For Japanese companies entering new markets, Contract Research Organisations (CROs) can help in the supply of staff. As they already work in the area of clinical research, and frequently with Japanese companies, they understand what is involved in managing and monitoring clinical trials. Furthermore, their personnel have often been through a specialised internal training programme before going out on contract. Thus by using the contract personnel division of a CRO, some of the risk can be taken out of the process of identifying and employing new staff. As the pharmaceutical industry operates on an international basis, employing staff with appropriate language skills and knowledge of how regulations and practices vary between countries are an invaluable asset.

Evaluating talent

Although candidates need to have the technical skills required for clinical research, it must be remembered that human judgement continues to play a vital role in the success of a project. As companies grow larger and the chains of command become increasingly stretched, the presence of talented individuals who can effectively communicate ideas and results can make the difference when it comes to the success of a company's performance in clinical development. As CROs are involved in clinical research themselves, they will be fully aware of factors such as intellectual and human capital within R&D organizations (Table 1).

Questions to ask your staffing agency


Does the staffing agency fully understand clinical research?

This is vital to ensure that the right types of candidates are put forward for available positions. CROs, unlike staffing agencies, are involved in clinical research themselves and so can better evaluate a candidate's ability.

Do the contractors have company-provided benefits?

This is important because contractors who may be contracted to the sponsor, but are considered permanent employees by their agency, with benefits, etc, tend to be happier and have less employee turnover.

Does the agency have the ability to provide a full team, on a national & international basis?

Not all staffing agencies have offices throughout the US and Europe, and they do not staff all the positions that a full service CRO will.

Can the agency tailor the screening and background check to suit your individual needs?

The presence of talented individuals who can effectively communicate ideas and results can make the difference between the company's performance and that of its competitors. A CRO can advise on the appropriate type of candidate that will meet the company's objectives.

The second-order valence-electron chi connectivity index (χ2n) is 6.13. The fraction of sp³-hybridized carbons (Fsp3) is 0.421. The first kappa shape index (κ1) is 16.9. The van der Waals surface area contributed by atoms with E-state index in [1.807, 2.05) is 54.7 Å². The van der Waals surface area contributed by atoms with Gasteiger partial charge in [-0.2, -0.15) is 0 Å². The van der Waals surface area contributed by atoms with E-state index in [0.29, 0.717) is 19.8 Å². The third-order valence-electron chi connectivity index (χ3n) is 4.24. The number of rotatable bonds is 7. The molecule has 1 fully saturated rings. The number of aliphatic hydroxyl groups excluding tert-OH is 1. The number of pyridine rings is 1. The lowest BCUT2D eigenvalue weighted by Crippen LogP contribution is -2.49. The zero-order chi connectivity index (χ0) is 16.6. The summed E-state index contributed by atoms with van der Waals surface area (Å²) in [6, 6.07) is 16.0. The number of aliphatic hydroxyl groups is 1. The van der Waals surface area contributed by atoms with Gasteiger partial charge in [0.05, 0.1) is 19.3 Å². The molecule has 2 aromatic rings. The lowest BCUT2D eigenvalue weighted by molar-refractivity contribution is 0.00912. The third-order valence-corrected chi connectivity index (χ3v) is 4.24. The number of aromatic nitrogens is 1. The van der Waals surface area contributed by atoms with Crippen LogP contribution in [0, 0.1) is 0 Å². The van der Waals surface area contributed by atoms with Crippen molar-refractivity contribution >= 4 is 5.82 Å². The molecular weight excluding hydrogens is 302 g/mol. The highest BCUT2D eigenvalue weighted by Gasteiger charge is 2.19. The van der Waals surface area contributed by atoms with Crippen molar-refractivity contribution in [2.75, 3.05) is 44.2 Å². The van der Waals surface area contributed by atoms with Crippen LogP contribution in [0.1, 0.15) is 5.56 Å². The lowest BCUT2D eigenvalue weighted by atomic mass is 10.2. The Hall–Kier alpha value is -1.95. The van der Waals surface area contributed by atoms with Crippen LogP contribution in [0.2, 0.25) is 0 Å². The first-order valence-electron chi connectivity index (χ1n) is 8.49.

If needed or an emergency arises with a timeline for a study, can the agency assist with clinical research consulting or take on parts of the study that go beyond staffing?

A CRO will be well versed in the pressures faced by companies for clinical development and thus can provide clients with additional advantages over a staffing agency.

Ensuring future success

Japanese companies are likely to continue to look to the US and Europe for much of their clinical research needs. Although the capacity for innovation is clear, Japanese companies will need to attract the right kind of scientific and commercial staff in order to be successful. Making use of agencies that fully understand the clinical development process can help companies meet their staffing objectives.


  1. Industry Profile 2002. The Pharmaceutical Research and Manufacturers of America (PhRMA); available at http://www.phrma.org/
  2. Anon. Japan Pharmaceutical Manufacturers Association Data Book 2002; available at http://www.jpma.or.jp
  3. Nakamoto M. and Pilling D. Pharmaceuticals 2001 / Japanese Focus. Financial Times. (April 26, 2001).
  4. Abilify™ (Aripiprazole) Approved By U.S. Food And Drug Administration For Treatment Of Schizophrenia. Bristol-Myers Squibb press release. November 15, 2002
  5. Kermani F & Van den Haak M. Drug development 2001. CMR International (2002).  http://www.cmr.org
  6. Strengthening the basic infrastructure of the pharmaceutical industry: Issues and solutions. December 7 2001 News Conferences held by JPMA President Osamu Nagayama. Japan Pharmaceutical Manufacturers Association; available at http://www.jpma.or.jp
  7. Iwaya T. (2003). Recent Trends in the Pharmaceutical Market in Japan. Japan and Ohio's Third Frontier: Accelerating Co-investment and Co-licensing in Bioscience Innovation. Kambi BioSymposium 3 June 2003.
  8. Akimoto K. (2003). "The Pharmaceutical Industry and Intellectual Property Strategy: Aiming to Contribute to Management Strategy " The 10th Public Relations Seminar Theme. Japan Pharmaceutical Manufacturers Association.  http://www.jpma.or.jp

This article is a contributed to BioJapan by
Faiz Kermani, Ph.D. (Faiz.Kermani@chiltern.com)
of Chiltern International, on October 16th, 2003.

Copyright remains with the author. For questions and comments, please do not hesitate contact him directly.
BioJapan.de is grateful for this timely contribution.